These Sous Vide Eggs (or sous vide egg bites) are creamy, full of flavor, and are a perfect make-ahead breakfast. They'll give the Starbucks version a run for their money, too!
I've made these with crispy prosciutto, mozzarella and provolone cheeses, and fresh chives. But one of the great things about sous vide egg bites is that you can easily change up the add-ins to meet your needs and preferences.
What is sous vide?
"Sous vide" translates literally to "under vacuum."
Oftentimes, the process of sous vide cooking involves vacuum sealing some kind of food (steak, for example) inside a plastic bag, and then submerging the sealed bag in water. You then use the sous vide machine (an immersion circulator, more accurately) to heat the water.
The brilliant thing about sous vide cooking is that once you set the immersion circulator to the desired temperature, and the water comes up to temperature, it stays there throughout the entire time that you're cooking. No hot spots, no random fluctuations in temperature. This way, you can cook your food with total precision. Provided that you've set the temperature correctly, you are guaranteed to cook whatever food you're making perfectly.
Why make eggs using sous vide?
Why wouldn't you? Eggs are perfect for sous vide cooking.
- Using sous vide to make these eggs results in an impossibly creamy, velvety texture.
- Once you whisk all of the ingredients together and pour them into the jars, the cooking process is entirely hands off!
- You can easily scale the recipe up or down, allowing you to make big batches. Think "meal prep"!
Just a few are integral. But you can really riff on the add-ins, if you'd like.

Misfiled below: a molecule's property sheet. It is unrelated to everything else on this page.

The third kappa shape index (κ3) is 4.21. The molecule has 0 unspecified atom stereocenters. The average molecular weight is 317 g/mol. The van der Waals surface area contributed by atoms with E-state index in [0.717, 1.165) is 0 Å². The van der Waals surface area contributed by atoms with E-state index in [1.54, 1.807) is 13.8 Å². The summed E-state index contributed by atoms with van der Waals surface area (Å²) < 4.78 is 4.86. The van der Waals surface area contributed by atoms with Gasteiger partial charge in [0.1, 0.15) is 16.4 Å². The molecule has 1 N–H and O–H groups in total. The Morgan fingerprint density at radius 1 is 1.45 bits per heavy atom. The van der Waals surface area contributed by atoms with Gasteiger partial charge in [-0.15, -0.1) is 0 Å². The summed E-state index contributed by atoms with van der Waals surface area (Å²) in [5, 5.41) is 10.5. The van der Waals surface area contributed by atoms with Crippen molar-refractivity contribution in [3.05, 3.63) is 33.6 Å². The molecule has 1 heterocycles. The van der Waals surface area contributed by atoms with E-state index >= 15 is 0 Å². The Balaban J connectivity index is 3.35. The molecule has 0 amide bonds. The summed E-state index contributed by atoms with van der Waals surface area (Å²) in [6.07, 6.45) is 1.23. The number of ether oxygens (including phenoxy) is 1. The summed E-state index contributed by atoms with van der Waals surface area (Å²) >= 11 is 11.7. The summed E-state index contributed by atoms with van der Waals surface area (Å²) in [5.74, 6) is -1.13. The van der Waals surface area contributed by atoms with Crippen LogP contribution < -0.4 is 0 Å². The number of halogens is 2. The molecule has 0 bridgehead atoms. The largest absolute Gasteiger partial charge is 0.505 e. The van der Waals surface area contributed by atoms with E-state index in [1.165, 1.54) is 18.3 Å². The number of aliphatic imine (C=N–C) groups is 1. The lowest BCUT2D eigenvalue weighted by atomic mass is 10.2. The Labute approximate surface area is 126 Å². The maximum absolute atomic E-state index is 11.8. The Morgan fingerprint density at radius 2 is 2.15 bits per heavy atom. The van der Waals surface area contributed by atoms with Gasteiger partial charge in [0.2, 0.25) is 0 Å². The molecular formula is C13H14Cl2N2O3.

- Eggs: Just some regular old chicken eggs.
- Milk: I've made these eggs with half and half as well as 2% milk. Use heavy cream if you're feeling really decadent.
- Chives: The mild oniony flavor is bright and delicious.
- Prosciutto: I like to crisp mine up before mincing it, but you do you. You could also easily substitute bacon, ham, sausage, etc.
- Cheese: I used a mixture of mozzarella and provolone for this recipe, but have also made these eggs with brie (and it was wonderful). Use whatever cheese you prefer!
- Salt and pepper: I forgot to include these ingredients in the photo above, but they're important!
How to make sous vide eggs - tips and tricks
- Blitz the eggs, dairy, and salt and pepper in a blender to ensure that everything is very well combined. You could do this with a whisk, but make sure that you really combine everything into a homogenous mixture.
- Evenly divide the egg mixture among your glass jars.
- Stir the add-ins into each jar and give 'em a stir.
- Pop the lids onto the jars, making sure to only tighten them to finger tight. You don't want to screw them on too tightly. My advice is to screw them on, tighten them well (don't go crazy here; just tighten them a "normal" amount ... just like you were closing the jar before storing it in the fridge), and unscrew the lids about half a turn.